Tripadvisor troll bit off more than he could chew when he posted fake negative reviews of restaurant run by Cambridge graduate with first-class law degree who successfully sued him for £7,455

  • Martin Stewart Potts wrote ten false reviews about eatery Bispham Kitchen
  • He had claimed the food made him, his wife and his children sick 
  • Potts also made fake accusations that the restaurant’s haddock was ‘catfish’ 
  • Restaurant owner Steve Hoddy, a trained lawyer, took him to court 

An online troll who posted a series of fake negative reviews about a restaurant on Tripadvisor bit off more than he could chew when the Cambridge law graduate owner successfully sued him for £7,455.

During his campaign, Martin Stewart Potts wrote ten false reviews about eatery Bispham Kitchen, with one claiming the food made him, his wife and his children sick.

He made fake accusations about the family restaurant in Blackpool, Lancashire, between October 23 and November 16, 2018, claiming that the restaurant’s haddock was in fact ‘catfish’ and that their chips were ‘fried in burnt oil’.

But restaurant owner Steve Hoddy, a trained lawyer with a first-class degree from Cambridge, took him to court, and during a hearing in July, Judge Sephton ruled that Potts was guilty of malicious falsehood.

He was ordered to pay thousands in compensation to Mr Hoddy.

Speaking after the verdict, Mr Hoddy said that trolling had become ‘rife’ and called fake reviewers a ‘scourge of modern society’.

He said: ‘Online trolling is rife and one of the big problems nowadays. It’s becoming a pandemic of its own. It wrecks businesses.

Steve Hoddy from Bispham Kitchen who took a fake revier to court and won

‘I have owned Bispham Kitchen for 44 years now and my business is robust enough to withstand this sort of nonsense.

‘But particularly for hotels it is a real problem, because people really do take note of hotel reviews because they are spending larger sums of money.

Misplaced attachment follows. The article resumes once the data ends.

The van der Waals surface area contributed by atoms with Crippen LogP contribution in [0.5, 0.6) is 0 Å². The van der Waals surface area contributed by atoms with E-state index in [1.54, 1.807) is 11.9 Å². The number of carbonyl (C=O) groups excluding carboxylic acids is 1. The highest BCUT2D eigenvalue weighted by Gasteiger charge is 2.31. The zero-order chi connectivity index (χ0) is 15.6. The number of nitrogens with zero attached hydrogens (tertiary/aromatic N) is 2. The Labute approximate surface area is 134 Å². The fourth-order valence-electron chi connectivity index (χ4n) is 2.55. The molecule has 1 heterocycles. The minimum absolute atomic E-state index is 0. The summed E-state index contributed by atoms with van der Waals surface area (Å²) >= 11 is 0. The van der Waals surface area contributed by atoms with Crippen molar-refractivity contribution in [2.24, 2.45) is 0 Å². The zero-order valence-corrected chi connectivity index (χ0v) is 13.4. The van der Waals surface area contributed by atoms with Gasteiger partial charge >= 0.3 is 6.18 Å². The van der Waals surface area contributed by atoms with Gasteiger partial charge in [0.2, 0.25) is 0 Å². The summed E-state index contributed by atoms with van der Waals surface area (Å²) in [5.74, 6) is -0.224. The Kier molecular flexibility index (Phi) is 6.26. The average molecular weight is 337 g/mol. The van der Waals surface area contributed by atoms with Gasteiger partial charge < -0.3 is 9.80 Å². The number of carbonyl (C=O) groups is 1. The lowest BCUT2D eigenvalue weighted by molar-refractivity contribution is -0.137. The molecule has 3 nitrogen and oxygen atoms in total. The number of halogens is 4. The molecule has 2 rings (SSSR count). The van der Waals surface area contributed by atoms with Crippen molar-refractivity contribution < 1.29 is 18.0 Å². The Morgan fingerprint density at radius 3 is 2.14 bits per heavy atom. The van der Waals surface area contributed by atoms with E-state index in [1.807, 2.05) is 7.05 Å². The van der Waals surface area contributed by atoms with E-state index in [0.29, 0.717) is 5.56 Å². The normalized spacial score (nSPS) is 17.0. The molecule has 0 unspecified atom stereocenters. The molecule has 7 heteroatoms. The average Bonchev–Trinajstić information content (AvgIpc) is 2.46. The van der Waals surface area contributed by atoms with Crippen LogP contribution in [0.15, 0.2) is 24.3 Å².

Malicious falsehood is a lie that was uttered with malice, meaning the person who spoke or wrote it knew it was false or would cause damage or harm.

The law of malicious falsehood is often used to protect economic interests.

Claims are sometimes made alongside  or as an alternative to defamation claims. 

A statement is malicious if the person who uttered it either knew it was not true or did not take the proper care to check. 

Section 3(1) of the Defamation Act 1952 says that for a slander of title or slander of goods it is not necessary to allege or prove special damage if the words were ‘calculated to cause pecuniary damage’.

This also applies if the words are calculated to cause pecuniary damage ‘in respect of any office, profession, calling, trade or business’. 

‘It is the scourge of modern society.’

Mr Hoddy said that he received the ten malicious reviews about Bispham Kitchen, a family restaurant in Blackpool, Lancs, between October 23 and November 16, 2018.

He said: ‘About three years ago, this man decided he was going to troll Bispham Kitchen.

‘He used eight different usernames and was saying things like ‘the fish wasn’t haddock it was catfish’, and that it made himself, his wife and children ill and ‘the chips were fried in burnt oil.’

‘He put the first review on, and it said, ‘owner glares at you weirdly when you are trying to eat your fish and chips, not a nice experience.’

‘I don’t normally reply to reviews, but I did to this one and the reply was partially humorous.

‘I said ”I can assure you the owner of Bispham Kitchen is the most charming delightful person you could possibly hope to meet and he would not dream of glaring weirdly at his customers”.

‘But that seemed to provoke him into the spate of reviews over the next couple of weeks.

He added: ‘The problem was it was in the October half term week, 2018, which is our busiest time, serving probably a thousand customers a day.

Mr Hoddy, who is the managing director of six restaurants and a takeaway, then managed to identify more bad reviews that Potts had left under different names about his other venues.

He said: ‘It was a whole catalogue of bogus reviews. He later put up reviews of some of my other businesses too.

‘But he’d made the same spelling mistakes throughout the different reviews, so it was obvious it was the same person.

‘With four of the usernames, he had done about a hundred reviews of other places, so I was able to piece together a picture of who he was.

‘He knew exactly what he was doing. I traced him and I went and confronted him.